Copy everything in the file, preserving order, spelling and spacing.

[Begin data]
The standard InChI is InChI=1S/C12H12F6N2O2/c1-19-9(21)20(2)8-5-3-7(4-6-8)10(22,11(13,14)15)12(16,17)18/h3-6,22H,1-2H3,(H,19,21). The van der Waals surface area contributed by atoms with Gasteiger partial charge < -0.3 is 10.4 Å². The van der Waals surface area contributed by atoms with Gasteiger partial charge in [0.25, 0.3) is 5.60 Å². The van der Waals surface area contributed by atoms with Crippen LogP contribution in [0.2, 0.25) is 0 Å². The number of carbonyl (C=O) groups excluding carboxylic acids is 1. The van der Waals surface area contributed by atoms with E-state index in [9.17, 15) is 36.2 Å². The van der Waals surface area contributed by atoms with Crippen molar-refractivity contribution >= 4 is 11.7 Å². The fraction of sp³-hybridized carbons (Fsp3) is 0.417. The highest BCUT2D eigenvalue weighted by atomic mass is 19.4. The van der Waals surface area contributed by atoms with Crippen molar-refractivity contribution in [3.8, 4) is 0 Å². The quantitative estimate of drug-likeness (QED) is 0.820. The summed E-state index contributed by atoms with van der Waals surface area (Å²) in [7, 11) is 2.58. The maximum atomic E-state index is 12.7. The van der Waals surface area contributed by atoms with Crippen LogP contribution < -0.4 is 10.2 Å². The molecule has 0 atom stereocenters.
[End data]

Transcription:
The standard InChI is InChI=1S/C12H12F6N2O2/c1-19-9(21)20(2)8-5-3-7(4-6-8)10(22,11(13,14)15)12(16,17)18/h3-6,22H,1-2H3,(H,19,21). The van der Waals surface area contributed by atoms with Gasteiger partial charge < -0.3 is 10.4 Å². The van der Waals surface area contributed by atoms with Gasteiger partial charge in [0.25, 0.3) is 5.60 Å². The van der Waals surface area contributed by atoms with Crippen LogP contribution in [0.2, 0.25) is 0 Å². The number of carbonyl (C=O) groups excluding carboxylic acids is 1. The van der Waals surface area contributed by atoms with E-state index in [9.17, 15) is 36.2 Å². The van der Waals surface area contributed by atoms with Crippen molar-refractivity contribution >= 4 is 11.7 Å². The fraction of sp³-hybridized carbons (Fsp3) is 0.417. The highest BCUT2D eigenvalue weighted by atomic mass is 19.4. The van der Waals surface area contributed by atoms with Crippen molar-refractivity contribution in [3.8, 4) is 0 Å². The quantitative estimate of drug-likeness (QED) is 0.820. The summed E-state index contributed by atoms with van der Waals surface area (Å²) in [7, 11) is 2.58. The maximum atomic E-state index is 12.7. The van der Waals surface area contributed by atoms with Crippen LogP contribution < -0.4 is 10.2 Å². The molecule has 0 atom stereocenters.